Elephant genes could hold the secret to preventing cancer

OXFORD, United Kingdom — Elephants could hold the key to curing cancer, new research reveals. Researchers from the University of Oxford say these giant mammals carry an army of tumor-fighting proteins that destroy mutated cells.

The discovery explains why Earth’s largest land animals are over five times less likely to develop the disease than humans. Harnessing the genes could lead to a “one-size-fits-all” therapy for one of the world’s deadliest diseases.

“This intricate and intriguing study demonstrates how much more there is to elephants than impressive size and how important it is that we not only conserve but also study these signature animals in minute detail. After all, their genetics and physiology are all driven by evolutionary history as well as today’s ecology, diet and behavior,” says study co-author Professor Fritz Vollrath in a university release.

Elephants exhibit high resistance to cancer, with mortality rates of less than five percent, compared to up to 25 percent among people. The phenomenon has puzzled biologists for decades, since larger creatures should be at greater risk.

Elephants carry more genome ‘guardians’

Cells keep dividing throughout an organism’s life, each carrying the risk of producing a tumor. However, elephants inherit 40 versions of a gene called p53, 20 from each parent. Scientists call them the “guardian of the genome.” They hunt down and kill cells with faulty DNA. All other mammals only have two versions of the gene.

Biochemical analysis and computer simulations also showed the 40 versions all have slight structural differences. This provides a much wider range of anti-cancer activity than our paltry two genes have — one from each parent.

“This is an exciting development for our understanding of how p53 contributes to preventing cancer development,” says co-author Professor Robin Fåhraeus from the French National Institute of Health and Medical Research.

“In humans, the same p53 protein is responsible for deciding if cells should stop proliferating or go into apoptosis but how p53 makes this decision has been difficult to elucidate. The existence of several p53 isoforms in elephants with different capacities to interact with MDM2 offers an exciting new approach to shed new light on p53’s tumor suppressor activity.”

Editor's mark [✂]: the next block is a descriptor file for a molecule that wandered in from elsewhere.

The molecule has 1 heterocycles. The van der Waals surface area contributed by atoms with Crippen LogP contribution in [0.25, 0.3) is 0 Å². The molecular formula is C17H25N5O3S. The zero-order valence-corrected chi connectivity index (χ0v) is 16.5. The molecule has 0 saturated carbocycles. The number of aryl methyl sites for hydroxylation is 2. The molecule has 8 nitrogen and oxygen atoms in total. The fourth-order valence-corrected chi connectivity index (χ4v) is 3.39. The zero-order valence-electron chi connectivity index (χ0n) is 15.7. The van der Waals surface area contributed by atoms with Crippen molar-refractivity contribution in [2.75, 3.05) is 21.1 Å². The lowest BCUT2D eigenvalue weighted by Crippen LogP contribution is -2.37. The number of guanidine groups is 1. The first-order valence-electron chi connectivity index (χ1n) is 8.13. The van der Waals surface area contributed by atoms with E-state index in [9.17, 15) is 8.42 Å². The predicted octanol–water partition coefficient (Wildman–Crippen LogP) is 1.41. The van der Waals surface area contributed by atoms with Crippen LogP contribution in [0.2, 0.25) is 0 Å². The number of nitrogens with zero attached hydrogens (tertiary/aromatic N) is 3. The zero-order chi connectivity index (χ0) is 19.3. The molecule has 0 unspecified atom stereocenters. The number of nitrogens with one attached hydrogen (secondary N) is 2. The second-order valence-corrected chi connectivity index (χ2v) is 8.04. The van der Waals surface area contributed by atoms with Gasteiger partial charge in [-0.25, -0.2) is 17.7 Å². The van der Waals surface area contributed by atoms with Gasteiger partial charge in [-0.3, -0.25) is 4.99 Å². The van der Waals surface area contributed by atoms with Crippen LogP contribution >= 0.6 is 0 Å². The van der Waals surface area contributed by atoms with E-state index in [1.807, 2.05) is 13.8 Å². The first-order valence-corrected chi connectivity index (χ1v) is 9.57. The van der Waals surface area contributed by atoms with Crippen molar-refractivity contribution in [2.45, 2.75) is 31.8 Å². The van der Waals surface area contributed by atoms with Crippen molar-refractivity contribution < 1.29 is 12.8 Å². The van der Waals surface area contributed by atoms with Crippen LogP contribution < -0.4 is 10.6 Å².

The findings, published in the journal Molecular Biology and Evolution, also provide new insight into how the body activates p53 proteins.

The study opens the door to developing medications that increase p53’s sensitivity and response against cancer causing environments.

“Conceptually, the accumulation of structurally modified p53 pools, collectively or synergistically co-regulating the responses to diverse stresses in the cell, establishes an alternative mechanistic model of cell regulation of high potential significance to biomedical applications,” concludes Dr. Konstantinos Karakostis from the Autonomous University of Barcelona.

Elephants, prized for their ivory tusks, are critically endangered after being driven to the brink of extinction by poachers. Populations have experienced significant declines over the last century. There are now only about 400,000 left in Africa, and an estimated 30,000 in Asia. A century ago, they were common across both continents. Elephants also face add threats from habitat loss and global warming.

South West News Service writer Mark Waghorn contributed to this report.

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